Center Finder Jig

8,040

136

13

Simple center finder.

Step 1: MDF

Cut two pieces of MDF.

Step 2: Glue

Glue and clamp them at a right angle.

Step 3: Screw

Reinforce the joint with screws and check for square.

Step 4: Angle

Cut a right angled triangle piece of MDF.

Step 5: Glue

Glue and clamp in place.

Step 6: Pivot Screw

Before the glue dries insert one screw to reinforce and to pivot. Check the 45 degree angle and adjust appropriately, then insert a second screw.

Step 7: Seal

Seal the edges of the MDF with glue and give the piece a coat of shellac to prevent moisture from warping the shape.

Step 8: Find the Center

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    13 Discussions

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    jeanniel1

    1 year ago

    Oh why didn't I have this before I lathed a bunch of dense foam? So simple and handy. Thanks!

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    CXYyuppie

    1 year ago

    Good job and nice write up. This is a handy little jig. I just made one last week out of Spanish Cedar. I used Lexan for my diagonal piece. Very convenient for find centers on your work piece to put in a lathe. I thought about scribing measurements on the diagonal but then I thought I was just being OCD about a simple project. Just be careful where you store this jig, too much humidity will make it swell & could throw it out of square. Once again, great job!

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    kohalabeeman

    1 year ago

    Aloha,

    Its simple and easy . Many should find it very useful .

    MDF is good , if you have it . The dust from it can be harmful , so watch out . A more lasting model even in MDF could be made with its edges sealed with crazy glue to make the edges more tough or just make it out of Carbon Graphite .

    But simple is always Good .

    Aloha from Oahu ,

    Mark Baker

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    Nate5b

    1 year ago

    Nice and simple, I like it. Thanks for sharing!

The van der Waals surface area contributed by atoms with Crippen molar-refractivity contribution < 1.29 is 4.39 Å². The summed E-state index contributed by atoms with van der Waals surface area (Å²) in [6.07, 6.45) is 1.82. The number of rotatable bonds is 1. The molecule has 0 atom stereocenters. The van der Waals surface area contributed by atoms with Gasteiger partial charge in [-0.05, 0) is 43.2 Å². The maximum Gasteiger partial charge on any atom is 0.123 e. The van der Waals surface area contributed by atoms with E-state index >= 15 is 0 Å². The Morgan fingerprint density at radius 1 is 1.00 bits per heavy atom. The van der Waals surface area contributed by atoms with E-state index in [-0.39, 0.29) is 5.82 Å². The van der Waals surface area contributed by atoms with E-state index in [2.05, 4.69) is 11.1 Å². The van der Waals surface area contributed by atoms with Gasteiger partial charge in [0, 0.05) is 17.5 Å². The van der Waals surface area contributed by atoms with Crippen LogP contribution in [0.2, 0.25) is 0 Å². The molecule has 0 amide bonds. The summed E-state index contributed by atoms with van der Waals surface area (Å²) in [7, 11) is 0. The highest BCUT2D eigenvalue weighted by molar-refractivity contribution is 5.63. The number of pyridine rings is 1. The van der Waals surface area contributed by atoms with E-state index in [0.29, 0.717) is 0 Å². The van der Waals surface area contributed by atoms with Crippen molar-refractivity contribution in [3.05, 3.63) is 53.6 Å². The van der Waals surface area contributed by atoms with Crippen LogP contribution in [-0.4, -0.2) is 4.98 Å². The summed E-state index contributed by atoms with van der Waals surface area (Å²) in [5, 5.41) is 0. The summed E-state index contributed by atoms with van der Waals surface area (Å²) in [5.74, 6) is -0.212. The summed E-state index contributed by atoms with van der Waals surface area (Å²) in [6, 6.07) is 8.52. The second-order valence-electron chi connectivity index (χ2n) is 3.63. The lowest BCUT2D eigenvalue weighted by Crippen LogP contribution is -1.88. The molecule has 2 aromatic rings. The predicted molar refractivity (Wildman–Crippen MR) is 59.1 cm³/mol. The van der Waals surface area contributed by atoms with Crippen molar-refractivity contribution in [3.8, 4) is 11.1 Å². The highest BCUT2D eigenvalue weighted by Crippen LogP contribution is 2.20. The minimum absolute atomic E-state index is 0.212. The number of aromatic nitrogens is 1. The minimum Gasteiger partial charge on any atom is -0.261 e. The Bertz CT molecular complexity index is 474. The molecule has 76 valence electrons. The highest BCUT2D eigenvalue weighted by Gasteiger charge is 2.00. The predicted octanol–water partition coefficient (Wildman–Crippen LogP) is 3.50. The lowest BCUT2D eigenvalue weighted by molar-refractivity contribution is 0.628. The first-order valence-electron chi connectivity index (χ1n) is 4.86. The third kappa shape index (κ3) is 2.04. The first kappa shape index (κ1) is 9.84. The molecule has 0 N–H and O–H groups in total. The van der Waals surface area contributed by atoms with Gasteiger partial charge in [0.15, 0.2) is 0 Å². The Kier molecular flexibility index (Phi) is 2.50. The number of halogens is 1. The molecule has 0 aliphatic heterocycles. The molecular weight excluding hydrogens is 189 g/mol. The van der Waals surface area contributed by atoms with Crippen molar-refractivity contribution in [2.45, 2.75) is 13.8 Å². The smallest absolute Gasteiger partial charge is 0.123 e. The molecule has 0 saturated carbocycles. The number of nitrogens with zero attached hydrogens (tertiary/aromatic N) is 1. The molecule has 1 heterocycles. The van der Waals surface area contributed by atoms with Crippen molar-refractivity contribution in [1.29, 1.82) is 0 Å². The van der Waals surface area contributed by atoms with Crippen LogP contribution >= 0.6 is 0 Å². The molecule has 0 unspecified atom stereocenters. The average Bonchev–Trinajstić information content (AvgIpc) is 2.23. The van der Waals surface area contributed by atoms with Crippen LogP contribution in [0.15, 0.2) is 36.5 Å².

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    TerriK2

    1 year ago

    Didn't I read somewhere, recently, that a large percentage of speed squares are significantly inaccurate? I suppose that's not critical unless you're using this jig for, say, machining to close tolerances, which you wouldn't. But MDF edges aren't going to be, or stay, all that accurate either, so for a quick and temporary tool perhaps it doesn't matter. Just wanted to pass the speed square issue along.

    1 reply
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    Yonatan24TerriK2

    Reply 1 year ago

    Heard of that too. But there's a simple way to check if they're off - Google it.

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    Quantumdust

    1 year ago

    I needed one of these since about 50 years ago. What took you so long ? :-)

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    pgs070947

    1 year ago

    Another one?

    The old tricks are usually the best, but full marks for trying. I don't know who invented the first one, but Pythagoras might have had a hand in it.

    If you need to leave the screws in, why not countersink and leave them flush? Just being picky, but something to snag on.

    1 reply
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    djpolymathpgs070947

    Reply 1 year ago

    I did eventually countersinked the screws. Just got a little ahead of myself with posting the instructable.

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    splatticus2

    1 year ago

    Clever jig. Now, rather than have the three edges intersect exactly, if there is a slight gap between the intersection of the two square edges and the 45° edge, then lines drawn or scratched on the dowel end can go right through its center. I know this isn't critical, since if at least three lines are drawn, then the center of the area between those lines will be easy to hit, but hey.

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    AnthonyB80

    1 year ago

    Excellent in its simplicity

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    gm280

    1 year ago

    Simple and complete. Nothing else to ask for. Good project.